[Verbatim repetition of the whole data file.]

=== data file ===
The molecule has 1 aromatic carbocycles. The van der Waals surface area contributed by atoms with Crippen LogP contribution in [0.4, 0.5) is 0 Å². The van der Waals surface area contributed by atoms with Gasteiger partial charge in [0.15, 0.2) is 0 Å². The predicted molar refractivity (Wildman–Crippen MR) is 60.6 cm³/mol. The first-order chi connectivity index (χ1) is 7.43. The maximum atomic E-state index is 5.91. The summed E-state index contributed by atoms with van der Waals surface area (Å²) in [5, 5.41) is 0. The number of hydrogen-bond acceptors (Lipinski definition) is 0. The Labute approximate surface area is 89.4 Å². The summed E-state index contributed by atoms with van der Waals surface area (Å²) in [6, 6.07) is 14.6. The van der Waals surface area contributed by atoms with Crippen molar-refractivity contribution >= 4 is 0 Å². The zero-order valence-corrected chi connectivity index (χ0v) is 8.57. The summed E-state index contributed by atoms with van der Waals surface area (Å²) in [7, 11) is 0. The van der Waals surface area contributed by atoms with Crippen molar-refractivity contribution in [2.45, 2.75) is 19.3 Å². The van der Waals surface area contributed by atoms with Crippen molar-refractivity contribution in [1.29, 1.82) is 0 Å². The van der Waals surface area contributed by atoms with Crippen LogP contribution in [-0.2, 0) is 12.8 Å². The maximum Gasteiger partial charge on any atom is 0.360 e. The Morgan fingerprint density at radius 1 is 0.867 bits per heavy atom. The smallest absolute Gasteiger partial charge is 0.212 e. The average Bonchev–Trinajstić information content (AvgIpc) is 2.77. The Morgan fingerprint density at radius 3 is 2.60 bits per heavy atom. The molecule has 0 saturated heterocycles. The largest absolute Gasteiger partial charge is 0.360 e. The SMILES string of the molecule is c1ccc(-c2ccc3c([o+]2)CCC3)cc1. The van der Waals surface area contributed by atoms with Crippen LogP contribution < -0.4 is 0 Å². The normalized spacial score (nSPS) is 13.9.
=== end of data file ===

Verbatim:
The molecule has 1 aromatic carbocycles. The van der Waals surface area contributed by atoms with Crippen LogP contribution in [0.4, 0.5) is 0 Å². The van der Waals surface area contributed by atoms with Gasteiger partial charge in [0.15, 0.2) is 0 Å². The predicted molar refractivity (Wildman–Crippen MR) is 60.6 cm³/mol. The first-order chi connectivity index (χ1) is 7.43. The maximum atomic E-state index is 5.91. The summed E-state index contributed by atoms with van der Waals surface area (Å²) in [5, 5.41) is 0. The number of hydrogen-bond acceptors (Lipinski definition) is 0. The Labute approximate surface area is 89.4 Å². The summed E-state index contributed by atoms with van der Waals surface area (Å²) in [6, 6.07) is 14.6. The van der Waals surface area contributed by atoms with Crippen molar-refractivity contribution >= 4 is 0 Å². The zero-order valence-corrected chi connectivity index (χ0v) is 8.57. The summed E-state index contributed by atoms with van der Waals surface area (Å²) in [7, 11) is 0. The van der Waals surface area contributed by atoms with Crippen molar-refractivity contribution in [2.45, 2.75) is 19.3 Å². The van der Waals surface area contributed by atoms with Crippen molar-refractivity contribution in [1.29, 1.82) is 0 Å². The van der Waals surface area contributed by atoms with Crippen LogP contribution in [-0.2, 0) is 12.8 Å². The maximum Gasteiger partial charge on any atom is 0.360 e. The Morgan fingerprint density at radius 1 is 0.867 bits per heavy atom. The smallest absolute Gasteiger partial charge is 0.212 e. The average Bonchev–Trinajstić information content (AvgIpc) is 2.77. The Morgan fingerprint density at radius 3 is 2.60 bits per heavy atom. The molecule has 0 saturated heterocycles. The largest absolute Gasteiger partial charge is 0.360 e. The SMILES string of the molecule is c1ccc(-c2ccc3c([o+]2)CCC3)cc1. The van der Waals surface area contributed by atoms with Crippen LogP contribution < -0.4 is 0 Å². The normalized spacial score (nSPS) is 13.9.